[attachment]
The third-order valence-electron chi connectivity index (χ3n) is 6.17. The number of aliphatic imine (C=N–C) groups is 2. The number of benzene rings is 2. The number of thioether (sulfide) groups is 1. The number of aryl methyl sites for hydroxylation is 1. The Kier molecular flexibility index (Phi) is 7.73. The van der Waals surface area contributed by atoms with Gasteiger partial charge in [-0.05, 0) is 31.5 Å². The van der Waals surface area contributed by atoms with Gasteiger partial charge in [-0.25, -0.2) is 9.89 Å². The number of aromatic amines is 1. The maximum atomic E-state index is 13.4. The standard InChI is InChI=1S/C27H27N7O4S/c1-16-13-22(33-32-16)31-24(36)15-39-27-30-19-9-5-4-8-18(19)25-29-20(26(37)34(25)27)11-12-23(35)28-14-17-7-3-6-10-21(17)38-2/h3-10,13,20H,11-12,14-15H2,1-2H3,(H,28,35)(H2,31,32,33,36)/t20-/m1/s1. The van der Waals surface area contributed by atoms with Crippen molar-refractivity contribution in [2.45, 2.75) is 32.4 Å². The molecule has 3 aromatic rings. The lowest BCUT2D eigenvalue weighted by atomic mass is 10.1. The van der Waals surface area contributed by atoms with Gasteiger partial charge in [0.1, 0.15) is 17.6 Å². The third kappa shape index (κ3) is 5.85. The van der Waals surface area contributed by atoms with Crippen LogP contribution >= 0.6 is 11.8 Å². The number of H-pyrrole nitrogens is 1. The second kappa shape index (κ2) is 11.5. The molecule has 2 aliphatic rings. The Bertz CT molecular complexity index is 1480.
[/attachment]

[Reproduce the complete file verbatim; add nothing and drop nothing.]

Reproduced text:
The third-order valence-electron chi connectivity index (χ3n) is 6.17. The number of aliphatic imine (C=N–C) groups is 2. The number of benzene rings is 2. The number of thioether (sulfide) groups is 1. The number of aryl methyl sites for hydroxylation is 1. The Kier molecular flexibility index (Phi) is 7.73. The van der Waals surface area contributed by atoms with Gasteiger partial charge in [-0.05, 0) is 31.5 Å². The van der Waals surface area contributed by atoms with Gasteiger partial charge in [-0.25, -0.2) is 9.89 Å². The number of aromatic amines is 1. The maximum atomic E-state index is 13.4. The standard InChI is InChI=1S/C27H27N7O4S/c1-16-13-22(33-32-16)31-24(36)15-39-27-30-19-9-5-4-8-18(19)25-29-20(26(37)34(25)27)11-12-23(35)28-14-17-7-3-6-10-21(17)38-2/h3-10,13,20H,11-12,14-15H2,1-2H3,(H,28,35)(H2,31,32,33,36)/t20-/m1/s1. The van der Waals surface area contributed by atoms with Crippen molar-refractivity contribution in [2.45, 2.75) is 32.4 Å². The molecule has 3 aromatic rings. The lowest BCUT2D eigenvalue weighted by atomic mass is 10.1. The van der Waals surface area contributed by atoms with Gasteiger partial charge in [0.1, 0.15) is 17.6 Å². The third kappa shape index (κ3) is 5.85. The van der Waals surface area contributed by atoms with Crippen LogP contribution >= 0.6 is 11.8 Å². The number of H-pyrrole nitrogens is 1. The second kappa shape index (κ2) is 11.5. The molecule has 2 aliphatic rings. The Bertz CT molecular complexity index is 1480.